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Snow-filled gullies and the encroach of winter

An escape from the city through storms and into blizzards

We were struggling to work in the city—perhaps it’s the fact that suddenly everyone is working from home, and peace and quiet just became impossible to find, or maybe it’s just the darkness, ever-increasing at this time of year. I managed to find a wee cabin out in the sticks, just before the highlands begin and since yesterday when we arrived I can already feel my mind beginning to calm. I can't believe how lucky I was, managing to find something in our price range, and it’s better than had dared hope for.

The winds were whipping as we left Reykjavík and threatened to blow us sideways as we crossed Hellisheiði (the high heath between Reykjavík and the south). Bands of rain came in from the sea at Selfoss but we made it, fastening gates with numb fingers in the wind and rain.

It was a wild and windy night, and like two weary travellers, we sought refuge from the storm. We woke up this morning to see our surroundings for the first time, covered in a thin layer of fresh snow. Ravens tumble around the house, and more thick flakes descend diagonal and (with any luck) make safe the plan to prevent our escape.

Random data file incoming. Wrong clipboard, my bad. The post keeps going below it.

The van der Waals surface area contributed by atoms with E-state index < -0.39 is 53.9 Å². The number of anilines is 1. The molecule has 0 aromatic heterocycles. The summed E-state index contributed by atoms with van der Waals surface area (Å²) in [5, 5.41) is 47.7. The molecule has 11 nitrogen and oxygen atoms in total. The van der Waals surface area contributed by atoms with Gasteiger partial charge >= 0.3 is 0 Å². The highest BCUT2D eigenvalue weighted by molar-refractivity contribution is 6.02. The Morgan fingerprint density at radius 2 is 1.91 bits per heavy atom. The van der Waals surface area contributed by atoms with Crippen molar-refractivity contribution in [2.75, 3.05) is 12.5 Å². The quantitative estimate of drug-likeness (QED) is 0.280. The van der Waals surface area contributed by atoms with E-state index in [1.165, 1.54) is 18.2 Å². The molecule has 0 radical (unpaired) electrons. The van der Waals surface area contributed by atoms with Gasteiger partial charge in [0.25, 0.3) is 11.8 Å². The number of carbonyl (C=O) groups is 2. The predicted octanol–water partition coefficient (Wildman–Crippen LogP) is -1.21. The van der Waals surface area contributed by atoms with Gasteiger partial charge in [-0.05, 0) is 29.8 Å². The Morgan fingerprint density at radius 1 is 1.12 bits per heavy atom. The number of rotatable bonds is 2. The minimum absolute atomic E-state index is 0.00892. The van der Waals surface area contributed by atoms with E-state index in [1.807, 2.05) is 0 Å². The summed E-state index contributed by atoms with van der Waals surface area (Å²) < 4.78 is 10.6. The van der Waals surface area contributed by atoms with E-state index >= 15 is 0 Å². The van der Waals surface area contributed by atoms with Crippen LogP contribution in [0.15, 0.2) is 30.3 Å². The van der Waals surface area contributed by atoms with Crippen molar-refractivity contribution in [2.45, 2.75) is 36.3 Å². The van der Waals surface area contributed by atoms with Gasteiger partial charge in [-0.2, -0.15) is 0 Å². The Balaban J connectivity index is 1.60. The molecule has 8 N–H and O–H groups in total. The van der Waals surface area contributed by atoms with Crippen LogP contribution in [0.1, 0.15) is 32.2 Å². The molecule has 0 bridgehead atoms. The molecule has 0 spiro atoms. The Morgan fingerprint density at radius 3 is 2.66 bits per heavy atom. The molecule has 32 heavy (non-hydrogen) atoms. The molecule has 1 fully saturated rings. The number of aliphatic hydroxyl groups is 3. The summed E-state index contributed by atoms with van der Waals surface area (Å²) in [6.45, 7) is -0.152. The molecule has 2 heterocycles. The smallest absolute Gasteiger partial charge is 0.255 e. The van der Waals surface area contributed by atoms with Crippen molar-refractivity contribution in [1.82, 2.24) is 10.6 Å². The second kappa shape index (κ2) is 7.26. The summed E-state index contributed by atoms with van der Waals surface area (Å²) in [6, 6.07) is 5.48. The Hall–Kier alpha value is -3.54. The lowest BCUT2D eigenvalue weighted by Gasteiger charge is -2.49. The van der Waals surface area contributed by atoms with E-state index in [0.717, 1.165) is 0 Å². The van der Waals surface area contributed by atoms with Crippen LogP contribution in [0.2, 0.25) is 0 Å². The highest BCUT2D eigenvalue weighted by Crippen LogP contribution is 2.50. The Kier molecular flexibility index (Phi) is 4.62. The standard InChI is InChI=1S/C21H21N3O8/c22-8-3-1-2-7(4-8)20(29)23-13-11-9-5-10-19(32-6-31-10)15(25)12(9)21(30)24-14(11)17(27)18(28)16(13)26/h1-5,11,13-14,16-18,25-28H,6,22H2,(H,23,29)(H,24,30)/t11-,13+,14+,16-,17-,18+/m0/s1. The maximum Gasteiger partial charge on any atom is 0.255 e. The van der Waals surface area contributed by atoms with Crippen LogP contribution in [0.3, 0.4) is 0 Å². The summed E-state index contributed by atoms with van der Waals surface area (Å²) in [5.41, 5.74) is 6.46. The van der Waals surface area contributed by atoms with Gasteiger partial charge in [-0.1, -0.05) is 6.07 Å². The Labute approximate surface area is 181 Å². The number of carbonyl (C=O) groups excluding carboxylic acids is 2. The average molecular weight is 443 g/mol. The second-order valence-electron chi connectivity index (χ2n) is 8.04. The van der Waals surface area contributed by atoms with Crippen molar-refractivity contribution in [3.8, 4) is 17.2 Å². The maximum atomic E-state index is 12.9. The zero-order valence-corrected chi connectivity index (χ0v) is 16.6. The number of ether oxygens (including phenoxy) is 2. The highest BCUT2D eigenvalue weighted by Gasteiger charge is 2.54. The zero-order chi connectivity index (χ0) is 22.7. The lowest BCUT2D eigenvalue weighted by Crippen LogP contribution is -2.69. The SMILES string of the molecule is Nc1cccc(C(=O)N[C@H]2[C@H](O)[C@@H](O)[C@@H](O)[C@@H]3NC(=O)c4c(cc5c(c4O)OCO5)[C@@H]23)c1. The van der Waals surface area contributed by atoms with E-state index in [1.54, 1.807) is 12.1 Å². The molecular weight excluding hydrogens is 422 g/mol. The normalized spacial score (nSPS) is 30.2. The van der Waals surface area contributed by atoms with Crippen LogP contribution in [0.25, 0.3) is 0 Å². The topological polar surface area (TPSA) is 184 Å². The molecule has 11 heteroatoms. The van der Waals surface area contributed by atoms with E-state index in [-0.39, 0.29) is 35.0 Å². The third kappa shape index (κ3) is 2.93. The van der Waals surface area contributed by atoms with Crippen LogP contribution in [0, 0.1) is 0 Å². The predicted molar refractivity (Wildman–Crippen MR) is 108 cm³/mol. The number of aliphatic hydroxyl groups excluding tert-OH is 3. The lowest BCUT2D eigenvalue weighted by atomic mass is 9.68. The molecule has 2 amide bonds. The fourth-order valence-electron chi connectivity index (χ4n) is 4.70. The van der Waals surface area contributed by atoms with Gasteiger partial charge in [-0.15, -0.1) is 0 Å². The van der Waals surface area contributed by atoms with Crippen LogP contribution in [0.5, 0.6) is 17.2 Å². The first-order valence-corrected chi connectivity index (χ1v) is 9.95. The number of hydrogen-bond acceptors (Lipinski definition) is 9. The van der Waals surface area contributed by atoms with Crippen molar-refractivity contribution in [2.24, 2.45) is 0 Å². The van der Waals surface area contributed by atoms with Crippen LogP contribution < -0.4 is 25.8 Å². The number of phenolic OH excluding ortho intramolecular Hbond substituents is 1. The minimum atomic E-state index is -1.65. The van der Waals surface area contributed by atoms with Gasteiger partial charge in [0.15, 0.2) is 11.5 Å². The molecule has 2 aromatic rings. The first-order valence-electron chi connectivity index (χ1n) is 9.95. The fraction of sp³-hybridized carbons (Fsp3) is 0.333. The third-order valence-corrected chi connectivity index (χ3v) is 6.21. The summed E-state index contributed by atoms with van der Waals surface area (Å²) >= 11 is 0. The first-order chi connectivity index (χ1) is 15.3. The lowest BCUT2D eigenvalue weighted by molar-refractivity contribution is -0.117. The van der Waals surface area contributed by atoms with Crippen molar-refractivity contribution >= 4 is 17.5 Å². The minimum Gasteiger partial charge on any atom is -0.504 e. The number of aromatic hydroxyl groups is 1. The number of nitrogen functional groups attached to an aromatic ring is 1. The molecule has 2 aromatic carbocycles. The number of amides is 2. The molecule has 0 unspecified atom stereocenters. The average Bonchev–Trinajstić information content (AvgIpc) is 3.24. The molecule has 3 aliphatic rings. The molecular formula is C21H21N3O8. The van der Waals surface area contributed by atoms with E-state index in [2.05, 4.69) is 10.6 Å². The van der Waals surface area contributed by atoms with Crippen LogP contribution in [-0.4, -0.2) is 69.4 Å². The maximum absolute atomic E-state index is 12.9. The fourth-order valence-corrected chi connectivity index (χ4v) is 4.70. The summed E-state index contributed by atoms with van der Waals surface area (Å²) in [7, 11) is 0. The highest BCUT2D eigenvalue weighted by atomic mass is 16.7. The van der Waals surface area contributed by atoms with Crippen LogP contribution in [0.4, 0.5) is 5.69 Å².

We sit at the table and work, continually sipping from tea and coffee and looking out of the window. The view changes on average about once a minute, from eerie dark blue clouds against a sun-speckled mountain, to gentle dog-paw flakes of snow, to full-on sideways blizzard. We’ve had all this in the space of a few hours. One moment it looks benign and calm, the next, positively inhospitable.

It's eerily beautiful. We even have our own mountain. The luxury of big windows and sitting in the warmth watching the storms go by is just fantastic. The mountain, Bjarnarfell, is increasingly snow-covered as the day goes on, its runnels and gils, filling with snow drifts and glinting periodically in the low sun. Sometimes the whole fell is there, its summit silhouetted against the sky, sometimes only half, its top obscured by cloud, and pretty often we can't see it at all, our view totally obstructed by the sudden encroach of blizzard.

Looking west at sunset across the Almenningsá to Bjarnarfell, the 724 metre mountain sitting above Geysir and Haukadalur. The Almenningsá takes its name from a small parcel of land called Almenningur, due southwest from this viewpoint. The river soon joins the clear-water Tungufljót, which runs parallel to the glacial Hvítá for some 15km before joining it. "Almenningur" is one of those interesting names that refers to the division of land and its use. Almenningur names occur frequently in Iceland and refer to common land, either for grazing or harvesting of trees or other resources.

Copyright © Jack Threlfall Hartley 2020

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